One Sentence Synopsis
Ten years after their famous mother mysteriously went missing in the woods outside their island home, Manon and Tai are lured back with the promise of a script that supposedly holds clues to what happened all those years ago.
“I guess grief is like that: the banshee patiently waiting in the many-halled house of your mind, so quiet in certain moments, until you turn a corner and see how it takes up rooms and rooms, cracking their floors and windows with its volume, its weight.”
Last week, my family and I spent Spring Break in a cabin in the middle of the woods. Being who I am, I brought a stack of books with me. You never know what mood I’ll be in, after all! I ended up picking up White Fox, figuring that a cabin surrounded by trees would be the perfect atmosphere for a thriller featuring a creepy forest. And I was totally correct!
We follow Manon and Tai, two sisters who are both dealing with the loss of their mother ten years ago in very different ways. Tai lives her life online and is constantly compared to her famous mother, who was an actress. Manon, on the other hand, tries to live her life as far from the limelight as possible, preferring the company of her precious notebook to other people. When they are invited back to the island where they used to live before their mother’s disappearance, they both choose to go for different reasons. Once there, however, they discover the lost script that their mother was working on and was thought to have disappeared with her. Rumors say that this script holds clues that might solve the mystery of what happened ten years ago, so the two sisters decide that they’re going to follow the trail, whatever the cost.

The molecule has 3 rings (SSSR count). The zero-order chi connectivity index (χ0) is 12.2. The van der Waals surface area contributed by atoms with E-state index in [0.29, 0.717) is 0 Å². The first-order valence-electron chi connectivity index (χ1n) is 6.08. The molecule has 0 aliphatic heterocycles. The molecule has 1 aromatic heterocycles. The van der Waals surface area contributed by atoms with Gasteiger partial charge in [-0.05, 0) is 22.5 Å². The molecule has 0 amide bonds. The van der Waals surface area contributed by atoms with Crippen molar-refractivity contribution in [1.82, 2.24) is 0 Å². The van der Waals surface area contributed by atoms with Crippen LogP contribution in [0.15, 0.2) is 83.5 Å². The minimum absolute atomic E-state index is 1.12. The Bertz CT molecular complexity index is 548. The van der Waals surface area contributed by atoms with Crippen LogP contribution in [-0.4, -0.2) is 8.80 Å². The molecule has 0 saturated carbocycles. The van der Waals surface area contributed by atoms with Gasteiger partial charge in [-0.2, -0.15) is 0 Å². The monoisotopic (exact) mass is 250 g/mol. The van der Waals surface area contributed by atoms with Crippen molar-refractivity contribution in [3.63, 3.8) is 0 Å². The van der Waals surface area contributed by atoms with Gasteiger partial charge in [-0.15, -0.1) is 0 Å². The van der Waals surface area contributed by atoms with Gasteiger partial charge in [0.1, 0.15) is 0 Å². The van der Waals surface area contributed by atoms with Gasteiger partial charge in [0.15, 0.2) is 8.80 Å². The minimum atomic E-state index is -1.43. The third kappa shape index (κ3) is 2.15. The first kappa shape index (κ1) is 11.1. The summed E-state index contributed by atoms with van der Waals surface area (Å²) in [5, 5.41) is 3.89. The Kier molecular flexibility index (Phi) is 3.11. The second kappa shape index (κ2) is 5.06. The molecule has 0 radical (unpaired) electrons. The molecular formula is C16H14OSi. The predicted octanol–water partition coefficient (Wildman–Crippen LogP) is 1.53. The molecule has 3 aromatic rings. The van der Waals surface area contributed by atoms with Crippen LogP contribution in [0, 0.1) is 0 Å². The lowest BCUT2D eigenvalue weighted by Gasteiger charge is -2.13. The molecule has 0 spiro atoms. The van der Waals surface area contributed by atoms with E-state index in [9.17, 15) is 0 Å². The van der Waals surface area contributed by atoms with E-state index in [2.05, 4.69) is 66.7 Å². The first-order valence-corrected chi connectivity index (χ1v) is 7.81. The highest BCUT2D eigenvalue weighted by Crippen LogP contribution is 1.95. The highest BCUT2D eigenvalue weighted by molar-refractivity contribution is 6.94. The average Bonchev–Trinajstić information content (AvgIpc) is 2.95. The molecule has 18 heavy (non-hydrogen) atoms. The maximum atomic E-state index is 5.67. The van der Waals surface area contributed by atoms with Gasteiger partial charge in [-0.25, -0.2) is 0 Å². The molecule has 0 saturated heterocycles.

Y’all, the atmosphere and dark tone of this book was I M M A C U L A T E. By far my favorite aspect of this book, hands down! The creepiness of the forest surrounding the family home, the creepiness of the old family home itself, and just the overall feeling of danger made this such a thrilling read. I was on the edge of my seat throughout the story, even when not much was going on. Sara Faring is fantastic at building that necessary tension that takes a thriller/mystery from good to great! I will say that I thought the ending wrapped up a little too neatly. I could have done without the epilogue, as well, but I still enjoyed it!
I think Sara Faring did an excellent job creating her characters, as well. Both Manon and Tai are such complex characters with a lot of depth. Manon seems to suffer from anxiety and, though I can’t speak to the representation, I certainly felt her anxiety as the story continued. The way she describes how she’s feeling and how everything that is happening is impacting her felt so visceral and real! Tai had her own set of issues that kind of sneak up on you, which makes sense as she’s usually presenting a different version of herself to the world. I’m so happy that we get to see inside both of their heads because it just makes the story that much better.
Also, I kind of love the fact that the White Fox script and various articles are included in the book! I do love a bit of mixed media. Does that count as mixed media? I’m gonna say it is, lol.
Final thoughts: This is a taut, atmospheric, gem of a thriller! I was on the edge of my seat from page one and tore through this book. I loved the characters and all their layers that made them leap off the page. And I enjoyed the multiple POVs and the sprinkle of mixed media. If you like your thrillers to be a little dark with complex characters and a beautifully creepy atmosphere, I think you would enjoy White Fox!